I don’t mean that mums should disappear off the face of the earth when they hit 40 or 50. But if your mother is your best friend, who is going to be your mum?
Mums and best friends have very different purposes in life. One sets boundaries, the other breaks them. One tells you the uncomfortable truths about life, the other ignores them. One is your champion, the other is your rival.
Of course, it would be so much easier to be my kids’ friend. Sometimes, after a hard day at work, the last thing I want to do is have a row about homework or going to bed on time. But being soft on them just so they will like me isn’t doing them a favour. In fact it may actually end up doing them a great deal of harm.
As psychologist Dr Stephan Poulter puts it in his book The Mother Factor: “When mothers become best friends, it leaves their children motherless. This can create a lot of rage in boys. Motherless daughters tend to be out of control.”
Think of Channel 4’s Girls and Boys Alone series where kids left without parents go wild and you can see how, without a strong parent to intervene, children can push themselves and each other to dangerous levels of wayward behaviour.
But aside from that, there are times in life when no matter how many friends you have only your mum will do.
I discovered this when I first became a mother myself. It was a difficult time. My daughter was born premature and was unable to feed properly. No matter how hard I tried, she didn’t put on weight and while my friends’ babies thrived, she struggled.
Tired, overwhelmed and frightened out of my mind, I began to fear for my little girl. And then there was a knock on the front door.
I opened it and said to the figure on the doorstep: “Thank God you’re here.”
Mum put her arms around me and said: “Don’t worry. It’s going to be all right.”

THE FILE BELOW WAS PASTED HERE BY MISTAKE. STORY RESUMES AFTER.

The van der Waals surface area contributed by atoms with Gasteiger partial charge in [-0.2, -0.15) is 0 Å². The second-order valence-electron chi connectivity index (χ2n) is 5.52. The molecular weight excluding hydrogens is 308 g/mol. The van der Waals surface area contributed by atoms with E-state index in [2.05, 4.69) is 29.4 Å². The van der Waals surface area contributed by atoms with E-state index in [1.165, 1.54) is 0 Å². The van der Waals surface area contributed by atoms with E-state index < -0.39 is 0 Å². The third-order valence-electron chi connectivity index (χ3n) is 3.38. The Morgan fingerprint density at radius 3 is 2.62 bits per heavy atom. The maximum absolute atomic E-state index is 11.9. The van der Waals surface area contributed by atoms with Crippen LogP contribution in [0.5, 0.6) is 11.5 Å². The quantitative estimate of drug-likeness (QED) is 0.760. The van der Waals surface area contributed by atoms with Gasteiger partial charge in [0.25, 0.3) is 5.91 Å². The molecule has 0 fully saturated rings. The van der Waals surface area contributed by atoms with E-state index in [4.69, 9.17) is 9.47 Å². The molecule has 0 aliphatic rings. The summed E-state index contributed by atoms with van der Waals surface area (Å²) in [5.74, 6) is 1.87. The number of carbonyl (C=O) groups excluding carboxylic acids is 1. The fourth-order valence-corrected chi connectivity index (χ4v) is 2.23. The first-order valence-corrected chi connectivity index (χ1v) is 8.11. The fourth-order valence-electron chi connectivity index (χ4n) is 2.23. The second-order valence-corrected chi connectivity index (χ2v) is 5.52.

She had no magic wand, no trick to make a sickly baby well. But what she possessed was something no best friend, no matter how close, could ever match – the ability to make me feel safe.
It was all I needed. It restored my confidence and allowed me to trust my instincts. Within a day, my baby was feeding. Within a week, she had put on weight and from that moment on neither of us looked back.
And it was all thanks to Mum. The same Mum who banned me from shortening my school skirt because that was ‘too tarty’. The same Mum who said: “A boyfriend? At 15? Don’t be ridiculous!” The same Mum who made me cringe when she attempted to dance in front of my friends. The same Mum who made me mutter: “Oh. My. God. You are so embarrassing.”
I hadn’t seen it at the time – in fact, I am only really appreciating it now – but in setting limits for my childhood, my mother allowed me to become the happy, self-assured adult I am now. By not being my best friend she put me – and not herself – first.
So today I am embracing my status as an Embarrassing Mother. I may even get a light perm to celebrate. As for me dancing around the living room to Mamma Mia! the seven-year-old will just have to lump it!
“You’ll thank me one day,” I told her. She is giving me the Arctic glare.
Apparently, 22 is the age when kids start appreciating their parents. So, only 15 more years to go, then…